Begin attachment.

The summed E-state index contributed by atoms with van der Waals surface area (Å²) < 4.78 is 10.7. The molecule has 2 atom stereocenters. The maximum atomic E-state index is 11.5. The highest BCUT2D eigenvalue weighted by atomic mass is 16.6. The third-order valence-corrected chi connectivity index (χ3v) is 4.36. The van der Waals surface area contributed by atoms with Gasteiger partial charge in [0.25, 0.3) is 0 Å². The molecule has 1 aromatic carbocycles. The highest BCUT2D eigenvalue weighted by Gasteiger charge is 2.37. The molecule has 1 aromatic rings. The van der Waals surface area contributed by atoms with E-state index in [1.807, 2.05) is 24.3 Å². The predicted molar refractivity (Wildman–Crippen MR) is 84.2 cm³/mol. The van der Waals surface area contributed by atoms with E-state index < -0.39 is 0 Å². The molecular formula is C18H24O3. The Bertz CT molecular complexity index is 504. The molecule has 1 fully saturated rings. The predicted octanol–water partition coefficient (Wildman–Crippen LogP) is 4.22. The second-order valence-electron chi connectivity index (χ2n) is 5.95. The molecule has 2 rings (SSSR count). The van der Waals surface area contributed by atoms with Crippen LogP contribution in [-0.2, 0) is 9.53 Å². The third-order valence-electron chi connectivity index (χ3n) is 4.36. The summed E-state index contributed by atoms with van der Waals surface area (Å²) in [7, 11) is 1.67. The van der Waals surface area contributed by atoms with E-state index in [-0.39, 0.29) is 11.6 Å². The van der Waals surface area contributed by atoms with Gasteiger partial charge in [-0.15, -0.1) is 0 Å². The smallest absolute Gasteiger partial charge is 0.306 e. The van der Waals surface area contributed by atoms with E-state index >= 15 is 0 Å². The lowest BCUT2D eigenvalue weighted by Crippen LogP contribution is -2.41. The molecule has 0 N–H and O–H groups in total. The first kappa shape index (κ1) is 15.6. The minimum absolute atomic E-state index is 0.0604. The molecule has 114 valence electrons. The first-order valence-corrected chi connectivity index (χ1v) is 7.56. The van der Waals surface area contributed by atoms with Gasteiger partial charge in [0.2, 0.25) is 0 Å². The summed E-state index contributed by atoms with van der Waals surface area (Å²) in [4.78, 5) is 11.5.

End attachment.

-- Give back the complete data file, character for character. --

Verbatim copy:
The summed E-state index contributed by atoms with van der Waals surface area (Å²) < 4.78 is 10.7. The molecule has 2 atom stereocenters. The maximum atomic E-state index is 11.5. The highest BCUT2D eigenvalue weighted by atomic mass is 16.6. The third-order valence-corrected chi connectivity index (χ3v) is 4.36. The van der Waals surface area contributed by atoms with Gasteiger partial charge in [0.25, 0.3) is 0 Å². The molecule has 1 aromatic carbocycles. The highest BCUT2D eigenvalue weighted by Gasteiger charge is 2.37. The molecule has 1 aromatic rings. The van der Waals surface area contributed by atoms with E-state index in [1.807, 2.05) is 24.3 Å². The predicted molar refractivity (Wildman–Crippen MR) is 84.2 cm³/mol. The van der Waals surface area contributed by atoms with E-state index < -0.39 is 0 Å². The molecular formula is C18H24O3. The Bertz CT molecular complexity index is 504. The molecule has 1 fully saturated rings. The predicted octanol–water partition coefficient (Wildman–Crippen LogP) is 4.22. The second-order valence-electron chi connectivity index (χ2n) is 5.95. The molecule has 2 rings (SSSR count). The van der Waals surface area contributed by atoms with Crippen LogP contribution in [-0.2, 0) is 9.53 Å². The third-order valence-electron chi connectivity index (χ3n) is 4.36. The summed E-state index contributed by atoms with van der Waals surface area (Å²) in [7, 11) is 1.67. The van der Waals surface area contributed by atoms with E-state index in [-0.39, 0.29) is 11.6 Å². The van der Waals surface area contributed by atoms with Gasteiger partial charge in [-0.15, -0.1) is 0 Å². The smallest absolute Gasteiger partial charge is 0.306 e. The van der Waals surface area contributed by atoms with E-state index >= 15 is 0 Å². The lowest BCUT2D eigenvalue weighted by Crippen LogP contribution is -2.41. The molecule has 0 N–H and O–H groups in total. The first kappa shape index (κ1) is 15.6. The minimum absolute atomic E-state index is 0.0604. The molecule has 114 valence electrons. The first-order valence-corrected chi connectivity index (χ1v) is 7.56. The van der Waals surface area contributed by atoms with Gasteiger partial charge in [0.2, 0.25) is 0 Å². The summed E-state index contributed by atoms with van der Waals surface area (Å²) in [4.78, 5) is 11.5.